Image of a letter press. Cream colored paper is being put into the silver letter press.

Fit to Print

What did these Mills alums do when they couldn’t find voices like theirs coming out of traditional printing presses? They started their own.

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To forge their own paths in an exclusive industry, numerous Mills alums have started their own presses and publications. Here are three of them.

By Arya Samuelson, MFA ’19

Mills has always been a refuge for artists bucking the conventional path. The stellar undergraduate arts courses, acclaimed experimental MFA degrees, and unique Book Art master’s program welcomed thousands of students over the years into a lineage of radical art making. Amber McCrary, Virginia Mudd, and Mira Mason-Reader are all alumnae who have continued this legacy beyond Mills—not only as artists, but as creators of publishing presses that counter the trends of a notoriously elitist, racist, and male-dominated industry. In contrast, these alumnae are publishing marginalized voices and perspectives, taking stands on issues that matter, and challenging capitalist models of success to celebrate the joy and pleasure of creative expression.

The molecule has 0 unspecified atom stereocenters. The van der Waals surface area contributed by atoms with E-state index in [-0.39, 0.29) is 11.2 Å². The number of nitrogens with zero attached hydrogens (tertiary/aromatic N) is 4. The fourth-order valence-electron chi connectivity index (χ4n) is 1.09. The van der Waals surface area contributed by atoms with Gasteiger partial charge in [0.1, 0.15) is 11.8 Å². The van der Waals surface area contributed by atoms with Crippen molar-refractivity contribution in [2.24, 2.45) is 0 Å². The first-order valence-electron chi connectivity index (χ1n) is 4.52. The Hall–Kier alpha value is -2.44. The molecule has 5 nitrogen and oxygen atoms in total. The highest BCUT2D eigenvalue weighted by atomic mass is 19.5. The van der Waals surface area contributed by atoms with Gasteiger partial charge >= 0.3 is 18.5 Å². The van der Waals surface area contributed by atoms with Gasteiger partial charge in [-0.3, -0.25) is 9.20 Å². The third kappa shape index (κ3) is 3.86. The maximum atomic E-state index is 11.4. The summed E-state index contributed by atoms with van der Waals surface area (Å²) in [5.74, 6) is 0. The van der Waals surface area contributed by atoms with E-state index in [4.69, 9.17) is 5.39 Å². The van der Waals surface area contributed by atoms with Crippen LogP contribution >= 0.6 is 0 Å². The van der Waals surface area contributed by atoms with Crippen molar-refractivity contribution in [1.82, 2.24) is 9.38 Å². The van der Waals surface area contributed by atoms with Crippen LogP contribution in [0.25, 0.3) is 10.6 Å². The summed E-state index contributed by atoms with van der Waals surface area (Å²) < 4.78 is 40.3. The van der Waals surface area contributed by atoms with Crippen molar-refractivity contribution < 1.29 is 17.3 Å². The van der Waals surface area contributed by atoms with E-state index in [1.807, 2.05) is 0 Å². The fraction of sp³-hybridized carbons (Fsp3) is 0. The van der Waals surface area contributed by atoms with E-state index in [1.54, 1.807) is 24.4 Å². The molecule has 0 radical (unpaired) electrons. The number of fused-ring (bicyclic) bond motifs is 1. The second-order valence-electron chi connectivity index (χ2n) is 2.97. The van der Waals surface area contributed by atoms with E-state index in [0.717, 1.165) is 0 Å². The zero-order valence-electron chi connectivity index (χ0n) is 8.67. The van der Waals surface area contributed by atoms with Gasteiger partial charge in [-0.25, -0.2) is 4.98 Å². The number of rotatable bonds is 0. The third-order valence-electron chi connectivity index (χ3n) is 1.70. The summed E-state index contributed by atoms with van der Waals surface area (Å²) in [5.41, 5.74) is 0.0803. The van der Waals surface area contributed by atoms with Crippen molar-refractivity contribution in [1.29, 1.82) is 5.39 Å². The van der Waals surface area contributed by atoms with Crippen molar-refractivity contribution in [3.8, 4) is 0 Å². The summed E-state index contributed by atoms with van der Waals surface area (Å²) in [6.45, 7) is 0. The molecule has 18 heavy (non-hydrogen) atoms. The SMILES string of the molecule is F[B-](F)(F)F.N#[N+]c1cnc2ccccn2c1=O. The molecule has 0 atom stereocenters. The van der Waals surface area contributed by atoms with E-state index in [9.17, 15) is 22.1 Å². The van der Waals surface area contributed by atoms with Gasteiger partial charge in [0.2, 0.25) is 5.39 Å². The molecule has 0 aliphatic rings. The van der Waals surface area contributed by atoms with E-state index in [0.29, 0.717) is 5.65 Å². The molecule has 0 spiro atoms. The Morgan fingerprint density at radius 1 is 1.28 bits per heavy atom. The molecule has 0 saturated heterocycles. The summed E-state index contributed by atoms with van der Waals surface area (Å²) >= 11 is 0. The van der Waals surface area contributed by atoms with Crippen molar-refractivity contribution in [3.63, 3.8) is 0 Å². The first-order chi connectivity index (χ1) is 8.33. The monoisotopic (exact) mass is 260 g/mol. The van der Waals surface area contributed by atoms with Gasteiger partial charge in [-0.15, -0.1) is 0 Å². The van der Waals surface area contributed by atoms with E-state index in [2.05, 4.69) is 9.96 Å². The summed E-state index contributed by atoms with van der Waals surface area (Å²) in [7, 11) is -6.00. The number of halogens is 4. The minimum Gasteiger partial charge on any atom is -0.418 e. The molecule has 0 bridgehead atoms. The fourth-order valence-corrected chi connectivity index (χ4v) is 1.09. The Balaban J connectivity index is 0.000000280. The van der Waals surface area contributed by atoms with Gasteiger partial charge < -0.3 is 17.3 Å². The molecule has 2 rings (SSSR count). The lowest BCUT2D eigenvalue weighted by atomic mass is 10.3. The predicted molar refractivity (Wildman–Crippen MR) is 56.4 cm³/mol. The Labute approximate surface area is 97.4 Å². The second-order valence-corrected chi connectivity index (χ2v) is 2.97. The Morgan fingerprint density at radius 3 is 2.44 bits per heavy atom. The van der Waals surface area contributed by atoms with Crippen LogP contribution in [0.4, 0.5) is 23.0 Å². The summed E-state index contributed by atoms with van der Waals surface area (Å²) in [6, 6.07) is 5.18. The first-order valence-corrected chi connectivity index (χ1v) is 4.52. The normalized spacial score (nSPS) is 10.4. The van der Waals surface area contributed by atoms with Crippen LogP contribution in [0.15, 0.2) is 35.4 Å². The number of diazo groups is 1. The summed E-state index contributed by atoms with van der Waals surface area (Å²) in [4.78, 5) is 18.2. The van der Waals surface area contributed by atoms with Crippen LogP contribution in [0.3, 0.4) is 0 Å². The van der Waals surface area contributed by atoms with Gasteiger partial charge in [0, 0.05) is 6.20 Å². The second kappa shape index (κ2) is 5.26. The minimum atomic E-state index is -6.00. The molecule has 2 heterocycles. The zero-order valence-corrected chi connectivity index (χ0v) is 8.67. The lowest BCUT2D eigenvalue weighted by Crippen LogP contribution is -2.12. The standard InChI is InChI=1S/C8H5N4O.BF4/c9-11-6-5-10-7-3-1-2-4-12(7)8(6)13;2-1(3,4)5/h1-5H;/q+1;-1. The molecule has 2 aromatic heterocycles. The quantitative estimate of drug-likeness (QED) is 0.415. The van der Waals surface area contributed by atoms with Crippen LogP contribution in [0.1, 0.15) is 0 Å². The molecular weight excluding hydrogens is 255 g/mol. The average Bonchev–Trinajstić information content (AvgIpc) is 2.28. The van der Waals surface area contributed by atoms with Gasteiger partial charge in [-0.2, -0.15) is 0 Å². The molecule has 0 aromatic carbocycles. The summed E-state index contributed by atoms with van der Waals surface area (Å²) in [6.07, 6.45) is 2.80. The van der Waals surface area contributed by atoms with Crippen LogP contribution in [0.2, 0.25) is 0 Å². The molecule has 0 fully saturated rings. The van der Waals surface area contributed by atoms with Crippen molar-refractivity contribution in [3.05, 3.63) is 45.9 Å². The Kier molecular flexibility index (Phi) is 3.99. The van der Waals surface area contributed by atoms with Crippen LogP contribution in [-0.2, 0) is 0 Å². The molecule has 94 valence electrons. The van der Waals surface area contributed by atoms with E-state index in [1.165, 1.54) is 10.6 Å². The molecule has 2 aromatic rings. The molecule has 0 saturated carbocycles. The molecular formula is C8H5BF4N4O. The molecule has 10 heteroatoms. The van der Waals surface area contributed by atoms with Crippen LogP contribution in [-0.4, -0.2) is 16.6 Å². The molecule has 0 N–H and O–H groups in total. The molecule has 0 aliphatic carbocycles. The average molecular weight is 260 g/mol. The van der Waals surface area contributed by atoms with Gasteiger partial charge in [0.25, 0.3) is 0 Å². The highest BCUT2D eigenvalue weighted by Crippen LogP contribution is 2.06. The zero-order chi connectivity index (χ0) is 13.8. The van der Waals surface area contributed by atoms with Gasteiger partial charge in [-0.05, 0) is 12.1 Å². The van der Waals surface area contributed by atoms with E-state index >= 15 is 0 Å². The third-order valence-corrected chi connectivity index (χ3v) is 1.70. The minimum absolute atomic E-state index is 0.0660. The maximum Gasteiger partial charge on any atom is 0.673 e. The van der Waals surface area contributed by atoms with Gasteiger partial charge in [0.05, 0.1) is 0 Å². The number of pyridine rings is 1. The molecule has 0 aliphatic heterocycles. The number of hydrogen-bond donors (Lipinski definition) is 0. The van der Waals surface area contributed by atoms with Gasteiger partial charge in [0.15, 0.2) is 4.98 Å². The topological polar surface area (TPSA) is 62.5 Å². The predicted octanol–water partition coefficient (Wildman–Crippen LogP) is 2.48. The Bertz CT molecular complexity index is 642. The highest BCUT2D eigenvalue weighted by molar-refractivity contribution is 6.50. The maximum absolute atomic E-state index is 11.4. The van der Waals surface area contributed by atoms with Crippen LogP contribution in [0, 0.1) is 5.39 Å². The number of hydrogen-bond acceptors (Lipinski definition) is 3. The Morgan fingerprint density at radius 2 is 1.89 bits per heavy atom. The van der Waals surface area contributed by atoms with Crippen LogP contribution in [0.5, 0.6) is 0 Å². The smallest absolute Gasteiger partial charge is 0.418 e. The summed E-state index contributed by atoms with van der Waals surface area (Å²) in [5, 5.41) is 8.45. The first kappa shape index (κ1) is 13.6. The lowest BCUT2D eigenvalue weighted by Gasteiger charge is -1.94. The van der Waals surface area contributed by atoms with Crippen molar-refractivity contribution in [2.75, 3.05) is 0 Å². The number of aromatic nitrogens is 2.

Amber McCrary. Photo by Deidra Peaches.